General James Wolfe (1727-1759)
after Joseph Wilton (London 1722 - Wanstead 1803)
This Bronze Bust of General James Wolfe, whose body was so badly decomposed by the time it had reached Britain that a death mask was impossible, was actually based on the life mask of a servant of Lord Gower who was thought to resemble Wolfe and then altered using Captain Hervey Smyth’s sketch.
Sculpture, bronze, General James Wolfe (1727-1759) after Joseph Wilton, RA., (London 1722 - Wanstead 1803). Bronze bust of General Wolfe, taken from a contemporary bust by Joseph Wilton. The plaster original is in the Canadian Public Archives. A marble copy was bequeathed to the National Gallery of Canada by the 6th Early of Rosebery in 1975. Some bronze casts were made to the order of Sir Robert Leicester Harmsworth who presented one to Quebec House; a second was presented to the National Portrait Gallery, London. The sitter is believed to be the servant of a certain Lord Gower, who bore a striking resemblance to Wolfe, see p. 41 'The Likeness of Wolfe' by John Kerslake of the National Portrait Gallery in bicentenary book privately printed by the Quebec House Advisory Committee in 1959.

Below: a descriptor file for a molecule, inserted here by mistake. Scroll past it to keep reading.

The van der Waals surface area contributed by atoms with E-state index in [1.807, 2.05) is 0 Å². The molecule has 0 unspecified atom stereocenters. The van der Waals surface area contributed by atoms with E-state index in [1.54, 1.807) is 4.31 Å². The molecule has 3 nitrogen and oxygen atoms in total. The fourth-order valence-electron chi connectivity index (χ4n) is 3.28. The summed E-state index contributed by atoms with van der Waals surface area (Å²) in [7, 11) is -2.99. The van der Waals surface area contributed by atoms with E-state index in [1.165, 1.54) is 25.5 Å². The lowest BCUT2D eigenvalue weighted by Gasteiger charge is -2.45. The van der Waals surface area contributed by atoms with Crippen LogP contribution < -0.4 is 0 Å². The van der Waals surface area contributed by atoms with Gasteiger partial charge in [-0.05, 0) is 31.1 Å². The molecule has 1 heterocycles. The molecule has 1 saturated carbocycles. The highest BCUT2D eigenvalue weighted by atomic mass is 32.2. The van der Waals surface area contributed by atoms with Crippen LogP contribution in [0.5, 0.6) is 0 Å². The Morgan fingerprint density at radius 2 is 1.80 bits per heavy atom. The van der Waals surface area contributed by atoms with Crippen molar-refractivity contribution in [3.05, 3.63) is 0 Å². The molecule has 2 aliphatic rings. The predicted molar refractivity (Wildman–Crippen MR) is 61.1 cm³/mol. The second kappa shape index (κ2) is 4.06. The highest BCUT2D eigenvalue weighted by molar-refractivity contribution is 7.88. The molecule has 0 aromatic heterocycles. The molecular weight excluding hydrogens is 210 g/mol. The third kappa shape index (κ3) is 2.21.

Makers and roles
after Joseph Wilton (London 1722 - Wanstead 1803), sculptor